Harford Family House Executive Director Joyce Duffy talks about the nonprofit's mission. (Bryna Zumer/Aegis video)

For a quarter of a century, homeless families in Harford County have had one main address to turn to: Harford Family House.

The Aberdeen based non-profit has come a long way in 25 years, from its start as a local Episcopal Church project to the county's largest provider of transitional housing for families with children who need to stay together.

Joyce Duffy, the group's director for the past six years, said Harford Family House keeps struggling to meet the needs of the largest growing segment of the homeless population.

Last year, the organization turned away 765 requests for services. This year, it has turned away 930, she said.

Duffy said she recently got a call from a mother at a hospital with a new baby who needed a place to stay immediately.

"The calls can be very urgent like that," she said. "The need is really incredible but we do the best we can."

Homeless families with two parents have also been on the rise, she said.

"We have had people call with 10 children," she added.

Affecting generations

Duffy noted that helping even one family get back on their feet affected future generations and the entire community.

"If we only served one family here... that impact would be very important," she explained. "What we hope is, we are breaking that cycle for the next generation."

Despite not being able to help everybody, Harford Family House has served more than 1,400 families in its 25 years, she said.

Harford Family House has approximately 28 housing units throughout the county. The organization rents or owns about a dozen homes in the Aberdeen area, including the Delle Grove apartment building at Post Road and East Bel Air Avenue, which also serves as its headquarters.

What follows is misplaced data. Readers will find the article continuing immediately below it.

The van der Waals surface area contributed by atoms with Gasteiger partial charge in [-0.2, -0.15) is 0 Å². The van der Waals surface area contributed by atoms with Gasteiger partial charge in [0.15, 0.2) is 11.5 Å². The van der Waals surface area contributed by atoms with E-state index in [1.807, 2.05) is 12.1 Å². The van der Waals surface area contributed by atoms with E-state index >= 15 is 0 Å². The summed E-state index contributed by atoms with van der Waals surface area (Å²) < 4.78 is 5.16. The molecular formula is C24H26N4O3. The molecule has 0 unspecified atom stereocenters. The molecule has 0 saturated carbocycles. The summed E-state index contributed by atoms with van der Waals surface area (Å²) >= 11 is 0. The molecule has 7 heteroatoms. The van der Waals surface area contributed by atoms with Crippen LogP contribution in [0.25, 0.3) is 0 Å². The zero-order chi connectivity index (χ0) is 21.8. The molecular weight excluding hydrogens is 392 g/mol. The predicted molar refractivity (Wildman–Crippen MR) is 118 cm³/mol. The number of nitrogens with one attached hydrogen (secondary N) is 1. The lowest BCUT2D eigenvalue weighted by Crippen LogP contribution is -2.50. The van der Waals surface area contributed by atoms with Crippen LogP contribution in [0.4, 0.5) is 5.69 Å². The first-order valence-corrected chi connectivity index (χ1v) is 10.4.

A typical client family spends roughly a year living in the transitional housing and is expected to work, abstain from drugs or alcohol and, ultimately, be responsible for finding their own place to live, Duffy said.

Harford Family House has seven employees, including three case workers, to help them do that.

Most recently, the organization partnered with Vehicles For Change to help clients finance their own car, as Duffy noted getting around the county is very difficult with no vehicle.

The program is funded in part by a three-year, $223,000 grant from the Dresher Foundation, a Baltimore region charitable foundation whose founding family has strong ties to Harford County.

The program also helps the families build good credit and develop financial literacy by working toward owning the car.

"We are not just trying to house people. They work," Duffy said, explaining people get three chances to follow the organization's rules. "If they don't work, they don't stay."

Back on her feet